Ryan Adams' 1989

We’re big Ryan Adams fans. Huge. He was incredible during his two night stint at Carnegie Hall last fall. You can pick up that live album (both nights) but it’s his front-to-back cover of Taylor Swift’s 1989 that we’re completely wearing out this month.

In what has become this year’s most anticipated release yet, Adams’ full-length cover project didn’t begin that way. It began more like therapy. Unlike Swift’s Millennial trivialities, Adams belts (and in many places whispers) Swift’s tunes out with the conviction and sincerity of a Gen Xer going through a heart-breaking divorce. He needed these songs more than they needed him perhaps. Stripped of the glitter and exuberance, Adams goes as far as to change some of the lyrics in pivotal places to give his signature melancholy room to breath.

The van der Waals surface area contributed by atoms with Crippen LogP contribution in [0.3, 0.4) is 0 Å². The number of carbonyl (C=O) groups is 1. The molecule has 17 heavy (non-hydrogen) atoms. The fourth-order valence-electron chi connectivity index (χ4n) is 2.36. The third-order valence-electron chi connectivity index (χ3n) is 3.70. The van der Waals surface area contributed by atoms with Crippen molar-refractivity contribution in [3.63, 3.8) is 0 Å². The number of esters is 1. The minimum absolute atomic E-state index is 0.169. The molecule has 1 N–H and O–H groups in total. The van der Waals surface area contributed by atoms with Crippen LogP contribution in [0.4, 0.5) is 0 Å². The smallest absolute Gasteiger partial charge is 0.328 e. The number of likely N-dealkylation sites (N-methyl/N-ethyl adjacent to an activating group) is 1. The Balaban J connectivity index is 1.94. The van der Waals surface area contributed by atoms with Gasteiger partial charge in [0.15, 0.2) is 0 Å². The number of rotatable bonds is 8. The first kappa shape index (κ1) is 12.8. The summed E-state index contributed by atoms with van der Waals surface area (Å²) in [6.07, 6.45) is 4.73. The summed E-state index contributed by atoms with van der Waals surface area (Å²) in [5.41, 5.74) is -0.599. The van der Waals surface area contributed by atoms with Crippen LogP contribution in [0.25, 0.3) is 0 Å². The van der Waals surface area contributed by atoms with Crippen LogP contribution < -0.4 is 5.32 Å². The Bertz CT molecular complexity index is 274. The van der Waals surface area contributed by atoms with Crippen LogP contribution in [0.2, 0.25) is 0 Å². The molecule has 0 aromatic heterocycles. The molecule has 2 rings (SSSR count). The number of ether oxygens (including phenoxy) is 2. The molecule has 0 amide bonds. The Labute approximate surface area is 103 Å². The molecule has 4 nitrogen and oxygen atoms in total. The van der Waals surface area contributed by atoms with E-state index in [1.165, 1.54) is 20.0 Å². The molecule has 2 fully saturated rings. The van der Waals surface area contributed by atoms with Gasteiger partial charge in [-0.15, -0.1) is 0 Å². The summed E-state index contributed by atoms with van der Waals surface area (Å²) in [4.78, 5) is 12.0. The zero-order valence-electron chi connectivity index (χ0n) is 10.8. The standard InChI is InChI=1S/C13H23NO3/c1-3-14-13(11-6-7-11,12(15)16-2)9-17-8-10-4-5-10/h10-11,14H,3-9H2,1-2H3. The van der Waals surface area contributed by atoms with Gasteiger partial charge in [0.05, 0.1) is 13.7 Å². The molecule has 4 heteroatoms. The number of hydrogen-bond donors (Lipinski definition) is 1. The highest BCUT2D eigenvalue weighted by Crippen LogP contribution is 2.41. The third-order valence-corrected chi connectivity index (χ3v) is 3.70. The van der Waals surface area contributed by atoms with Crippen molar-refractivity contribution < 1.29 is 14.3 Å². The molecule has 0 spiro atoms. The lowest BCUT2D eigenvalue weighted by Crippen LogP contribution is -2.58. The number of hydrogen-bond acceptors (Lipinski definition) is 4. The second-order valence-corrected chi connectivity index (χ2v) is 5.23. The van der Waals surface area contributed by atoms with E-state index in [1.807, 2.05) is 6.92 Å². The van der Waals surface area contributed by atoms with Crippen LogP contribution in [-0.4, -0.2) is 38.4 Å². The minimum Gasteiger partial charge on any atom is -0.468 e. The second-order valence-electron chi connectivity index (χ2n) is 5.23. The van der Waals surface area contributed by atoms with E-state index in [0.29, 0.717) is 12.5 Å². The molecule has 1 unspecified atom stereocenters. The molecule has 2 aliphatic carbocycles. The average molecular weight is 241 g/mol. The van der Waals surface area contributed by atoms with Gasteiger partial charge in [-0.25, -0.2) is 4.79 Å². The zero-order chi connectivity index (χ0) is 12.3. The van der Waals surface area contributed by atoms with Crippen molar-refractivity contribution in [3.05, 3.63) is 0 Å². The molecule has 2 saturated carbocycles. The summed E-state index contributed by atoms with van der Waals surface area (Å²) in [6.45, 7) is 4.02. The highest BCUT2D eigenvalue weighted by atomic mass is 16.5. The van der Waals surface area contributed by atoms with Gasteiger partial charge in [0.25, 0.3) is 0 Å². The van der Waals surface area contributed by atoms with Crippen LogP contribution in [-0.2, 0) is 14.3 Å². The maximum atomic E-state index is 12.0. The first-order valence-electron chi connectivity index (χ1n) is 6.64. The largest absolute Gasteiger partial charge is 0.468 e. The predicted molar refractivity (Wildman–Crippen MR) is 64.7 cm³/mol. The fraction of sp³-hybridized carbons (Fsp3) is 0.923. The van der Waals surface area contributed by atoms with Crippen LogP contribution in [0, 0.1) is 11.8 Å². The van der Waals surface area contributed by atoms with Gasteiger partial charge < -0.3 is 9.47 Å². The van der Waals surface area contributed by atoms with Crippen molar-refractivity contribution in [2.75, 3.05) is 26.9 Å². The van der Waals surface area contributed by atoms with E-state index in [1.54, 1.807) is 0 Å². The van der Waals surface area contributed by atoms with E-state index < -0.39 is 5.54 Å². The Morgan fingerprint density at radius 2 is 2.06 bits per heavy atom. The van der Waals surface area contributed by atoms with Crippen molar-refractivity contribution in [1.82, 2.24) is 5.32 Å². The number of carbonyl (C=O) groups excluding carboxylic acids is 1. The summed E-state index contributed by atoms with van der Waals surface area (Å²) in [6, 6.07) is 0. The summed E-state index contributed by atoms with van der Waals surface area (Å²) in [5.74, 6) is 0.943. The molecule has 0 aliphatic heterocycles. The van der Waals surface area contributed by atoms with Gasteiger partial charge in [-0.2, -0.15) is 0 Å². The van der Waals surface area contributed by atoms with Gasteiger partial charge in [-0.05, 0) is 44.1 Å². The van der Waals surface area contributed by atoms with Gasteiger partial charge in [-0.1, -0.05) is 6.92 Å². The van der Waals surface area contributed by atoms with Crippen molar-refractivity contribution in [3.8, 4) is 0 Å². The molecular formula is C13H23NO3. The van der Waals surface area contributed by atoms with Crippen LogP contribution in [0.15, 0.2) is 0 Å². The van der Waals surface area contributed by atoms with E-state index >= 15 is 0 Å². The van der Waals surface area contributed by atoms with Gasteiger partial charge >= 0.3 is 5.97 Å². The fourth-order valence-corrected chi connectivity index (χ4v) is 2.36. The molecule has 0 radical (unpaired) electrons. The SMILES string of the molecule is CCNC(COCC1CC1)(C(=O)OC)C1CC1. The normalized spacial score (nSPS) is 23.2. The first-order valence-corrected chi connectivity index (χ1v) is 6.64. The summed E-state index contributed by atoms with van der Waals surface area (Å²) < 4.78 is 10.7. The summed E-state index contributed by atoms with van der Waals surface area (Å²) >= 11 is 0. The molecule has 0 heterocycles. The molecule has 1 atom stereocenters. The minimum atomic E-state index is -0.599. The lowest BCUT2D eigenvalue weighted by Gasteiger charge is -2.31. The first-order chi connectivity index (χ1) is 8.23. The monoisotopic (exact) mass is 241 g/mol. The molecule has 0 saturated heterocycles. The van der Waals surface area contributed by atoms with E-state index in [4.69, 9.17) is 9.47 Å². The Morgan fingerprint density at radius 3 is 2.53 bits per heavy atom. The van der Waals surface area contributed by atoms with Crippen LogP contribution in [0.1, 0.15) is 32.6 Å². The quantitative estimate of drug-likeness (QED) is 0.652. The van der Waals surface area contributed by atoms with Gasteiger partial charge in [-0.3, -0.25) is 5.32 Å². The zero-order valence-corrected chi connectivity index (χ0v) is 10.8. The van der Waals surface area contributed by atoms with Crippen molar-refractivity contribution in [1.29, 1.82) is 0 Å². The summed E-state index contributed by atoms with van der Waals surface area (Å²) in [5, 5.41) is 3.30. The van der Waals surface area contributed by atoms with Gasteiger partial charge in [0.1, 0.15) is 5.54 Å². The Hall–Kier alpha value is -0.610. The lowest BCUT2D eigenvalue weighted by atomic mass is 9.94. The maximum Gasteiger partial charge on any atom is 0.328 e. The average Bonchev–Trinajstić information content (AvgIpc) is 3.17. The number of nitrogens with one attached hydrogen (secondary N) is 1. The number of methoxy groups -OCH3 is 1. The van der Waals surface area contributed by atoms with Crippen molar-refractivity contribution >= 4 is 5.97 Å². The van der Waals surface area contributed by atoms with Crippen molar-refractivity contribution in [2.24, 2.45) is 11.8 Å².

Our favorite song to come out of the bunch is the rocker ballad “All You Had to Do Was Stay”—which surprisingly surpasses the original. Adams originally laid down four songs from 1989 on an old four-track cassette recorder, in the acoustic style of Bruce Springsteen’s harrowing Nebraska. That four-track exploded shortly thereafter and those originals were lost. Eventually, he came back to the pop album. The polished versions that eventually made the cut embody a confessional, lonely, yet urgent feeling. There’s a simple keyboard riff on “Shake It Off” that is haunting and so perfect. Adams’ 1989 comes off more earnest and, in its way, sincere and sentimental than the original. He’s essentially gifted Generation X a 1989 we can shamelessly sing along to.